Please use this identifier to cite or link to this item: http://dl.umsu.ac.ir/handle/10616/43462
Title: Novel signaling pathways : Induced by bacterial toxins in eukaryotic cells
Authors: Oxhamre, Camilla
Year: 23-Sep-2005
14-Oct-2005
Publisher: Mikrobiologiskt och Tumörbiologiskt Centrum (MTC) / Microbiology and Tumor Biology Center (MTC)
Description: Inflammation is the process by which the host counteracts microbes that are constantly exposing the human body. These microbes rarely cause disease, due to the effective defense mechanisms of the host immune system. Although inflammation is essential for preventing infections, it can also damage the host. Thus, the host immunity is subjected to a tight control at multiple levels and the responses are results of a complex interplay between microbes and the target cells. It has been shown that interaction between the E. coli toxin Hly and renal epithelial cells induces intracellular signaling resulting in Ca2+ oscillations with the periodicity of 12 min. These Hly-induced Ca2+ oscillations mediate expression and secretion of the pro-inflammatory mediators interleukin (IL)-6 and IL-8. In this thesis, we provide a model of the molecular mechanisms transmitting the Hly-mediated signaling event into Ca2+ oscillations. This model demonstrates the requirement of interaction between Hly and the trans-membrane protein glycophorin, which acts as a signaling receptor. The binding mechanism, which involves all the functional domains of the Hly-protein, results in activation of the cytoskeleton effector proteins RhoA and ezrin, as well as stimulation of the IP 3 R signaling pathway. The signaling components are recruited to plasma membrane lipid rafts forming a dynamic signalosome, thus mediating efficient transfer of information and stimulation of Ca2+ oscillations with a specific periodicity. We present moreover a new member ClyA, to the growing family of bacterial pore-forming toxins causing alteration of the intracellular Ca2+ concentration. ClyA is delivered to the target cell as active pore assemblies within outer membrane vesicles (ClyA+.OMV), which upon interaction mediate Ca2+ oscillations with a periodicity of 23 min. Our data suggests that the toxin is being internalized using cholesterol-rich lipid rafts as portals of entry, thus initiating a signaling cascade involving PLC and activation of the 1P3R governed Ca 2+ channels. Molecular investigations show that the ClyA protein is nonimmunogenic, while LPS and OmpW present within the OMVs elicit an IL8 response. The biological outcome of the Ca2+ oscillations induced by ClyA+OMV is currently unknown. System biology can provide a new facilitating tool to investigating these complex molecular pathways involved in toxin-induced Ca2+ signaling. We present the first theoretical study describing Ca2+ oscillations involving a pore-forming toxin. This minimal generic model describes Ca2+- oscillations in renal epithelial cells stimulated by Hly. This model can improve our understanding of how bacterial toxins can modulates gene expression, which is a mechanism of major importance for the host inflammatory response. This thesis contributes to our understanding of the interplay between inflammatory responses and the pathogen's ability to regulate and escape the host immune defense system.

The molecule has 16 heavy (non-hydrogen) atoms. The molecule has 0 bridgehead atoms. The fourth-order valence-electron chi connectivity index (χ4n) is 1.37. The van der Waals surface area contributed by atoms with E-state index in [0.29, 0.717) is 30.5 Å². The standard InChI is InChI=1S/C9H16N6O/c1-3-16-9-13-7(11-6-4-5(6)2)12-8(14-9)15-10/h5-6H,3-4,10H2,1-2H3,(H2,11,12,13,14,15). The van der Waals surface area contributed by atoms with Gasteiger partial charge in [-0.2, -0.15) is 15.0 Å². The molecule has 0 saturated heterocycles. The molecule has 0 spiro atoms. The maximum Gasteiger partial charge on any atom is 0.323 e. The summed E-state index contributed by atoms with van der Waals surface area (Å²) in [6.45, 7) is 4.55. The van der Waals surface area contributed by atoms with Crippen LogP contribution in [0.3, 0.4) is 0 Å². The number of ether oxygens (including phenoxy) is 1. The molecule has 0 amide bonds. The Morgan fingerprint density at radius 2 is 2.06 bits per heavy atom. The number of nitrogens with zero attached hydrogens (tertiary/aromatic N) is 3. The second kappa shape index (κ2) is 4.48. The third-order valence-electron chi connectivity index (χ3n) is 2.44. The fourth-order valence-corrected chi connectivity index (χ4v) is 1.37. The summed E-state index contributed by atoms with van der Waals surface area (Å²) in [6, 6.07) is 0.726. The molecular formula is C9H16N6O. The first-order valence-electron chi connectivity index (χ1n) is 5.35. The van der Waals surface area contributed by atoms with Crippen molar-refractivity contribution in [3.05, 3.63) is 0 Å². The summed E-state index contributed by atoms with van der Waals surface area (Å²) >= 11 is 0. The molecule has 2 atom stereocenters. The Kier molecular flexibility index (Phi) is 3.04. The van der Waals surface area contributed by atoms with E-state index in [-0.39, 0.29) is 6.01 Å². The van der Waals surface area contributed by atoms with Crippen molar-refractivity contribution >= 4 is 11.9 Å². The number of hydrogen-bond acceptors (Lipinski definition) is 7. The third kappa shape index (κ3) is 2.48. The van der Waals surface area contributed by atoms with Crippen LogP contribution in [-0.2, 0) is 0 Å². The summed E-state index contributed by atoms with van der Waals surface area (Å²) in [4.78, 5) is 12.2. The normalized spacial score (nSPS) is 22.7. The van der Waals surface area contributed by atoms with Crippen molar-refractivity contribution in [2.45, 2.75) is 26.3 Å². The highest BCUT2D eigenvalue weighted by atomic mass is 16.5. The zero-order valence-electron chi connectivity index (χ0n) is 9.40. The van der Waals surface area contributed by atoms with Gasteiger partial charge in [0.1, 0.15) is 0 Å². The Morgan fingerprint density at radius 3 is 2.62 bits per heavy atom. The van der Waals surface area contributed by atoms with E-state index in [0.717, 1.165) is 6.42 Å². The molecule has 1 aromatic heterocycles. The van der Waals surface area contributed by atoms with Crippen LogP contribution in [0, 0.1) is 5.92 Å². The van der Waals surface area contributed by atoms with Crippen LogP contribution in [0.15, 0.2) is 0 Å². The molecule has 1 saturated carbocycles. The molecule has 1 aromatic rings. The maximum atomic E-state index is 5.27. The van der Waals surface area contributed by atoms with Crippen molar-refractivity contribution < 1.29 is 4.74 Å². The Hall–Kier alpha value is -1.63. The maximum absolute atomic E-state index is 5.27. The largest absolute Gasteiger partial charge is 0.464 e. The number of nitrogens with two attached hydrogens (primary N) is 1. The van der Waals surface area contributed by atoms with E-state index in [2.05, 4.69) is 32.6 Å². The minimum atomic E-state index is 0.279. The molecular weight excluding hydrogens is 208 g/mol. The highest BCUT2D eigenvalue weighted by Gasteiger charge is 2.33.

URI: https://openarchive.ki.se/xmlui/handle/10616/43462
Standard no: 91-7140-495-3
20051014oxha
Appears in Collections:Dept of Microbiology, Tumor and Cell Biology

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